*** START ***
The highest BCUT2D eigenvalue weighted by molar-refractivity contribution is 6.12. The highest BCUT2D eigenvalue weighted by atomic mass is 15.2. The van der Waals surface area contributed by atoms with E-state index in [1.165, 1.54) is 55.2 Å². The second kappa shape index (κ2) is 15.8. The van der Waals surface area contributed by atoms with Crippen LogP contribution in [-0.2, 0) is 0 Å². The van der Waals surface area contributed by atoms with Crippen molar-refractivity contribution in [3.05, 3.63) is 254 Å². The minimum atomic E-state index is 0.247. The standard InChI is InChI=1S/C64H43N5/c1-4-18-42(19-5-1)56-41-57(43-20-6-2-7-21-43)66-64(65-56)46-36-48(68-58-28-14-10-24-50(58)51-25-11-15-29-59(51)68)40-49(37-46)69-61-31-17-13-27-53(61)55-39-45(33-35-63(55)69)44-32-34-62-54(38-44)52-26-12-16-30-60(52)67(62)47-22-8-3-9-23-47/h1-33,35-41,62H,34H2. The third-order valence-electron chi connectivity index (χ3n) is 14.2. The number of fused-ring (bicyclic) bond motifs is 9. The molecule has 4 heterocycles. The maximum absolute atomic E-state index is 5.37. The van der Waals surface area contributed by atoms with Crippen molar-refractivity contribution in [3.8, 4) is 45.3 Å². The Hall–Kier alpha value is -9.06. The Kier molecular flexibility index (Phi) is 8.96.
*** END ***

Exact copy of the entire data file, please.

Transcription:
The highest BCUT2D eigenvalue weighted by molar-refractivity contribution is 6.12. The highest BCUT2D eigenvalue weighted by atomic mass is 15.2. The van der Waals surface area contributed by atoms with E-state index in [1.165, 1.54) is 55.2 Å². The second kappa shape index (κ2) is 15.8. The van der Waals surface area contributed by atoms with Crippen LogP contribution in [-0.2, 0) is 0 Å². The van der Waals surface area contributed by atoms with Crippen molar-refractivity contribution in [3.05, 3.63) is 254 Å². The minimum atomic E-state index is 0.247. The standard InChI is InChI=1S/C64H43N5/c1-4-18-42(19-5-1)56-41-57(43-20-6-2-7-21-43)66-64(65-56)46-36-48(68-58-28-14-10-24-50(58)51-25-11-15-29-59(51)68)40-49(37-46)69-61-31-17-13-27-53(61)55-39-45(33-35-63(55)69)44-32-34-62-54(38-44)52-26-12-16-30-60(52)67(62)47-22-8-3-9-23-47/h1-33,35-41,62H,34H2. The third-order valence-electron chi connectivity index (χ3n) is 14.2. The number of fused-ring (bicyclic) bond motifs is 9. The molecule has 4 heterocycles. The maximum absolute atomic E-state index is 5.37. The van der Waals surface area contributed by atoms with Crippen molar-refractivity contribution in [3.8, 4) is 45.3 Å². The Hall–Kier alpha value is -9.06. The Kier molecular flexibility index (Phi) is 8.96.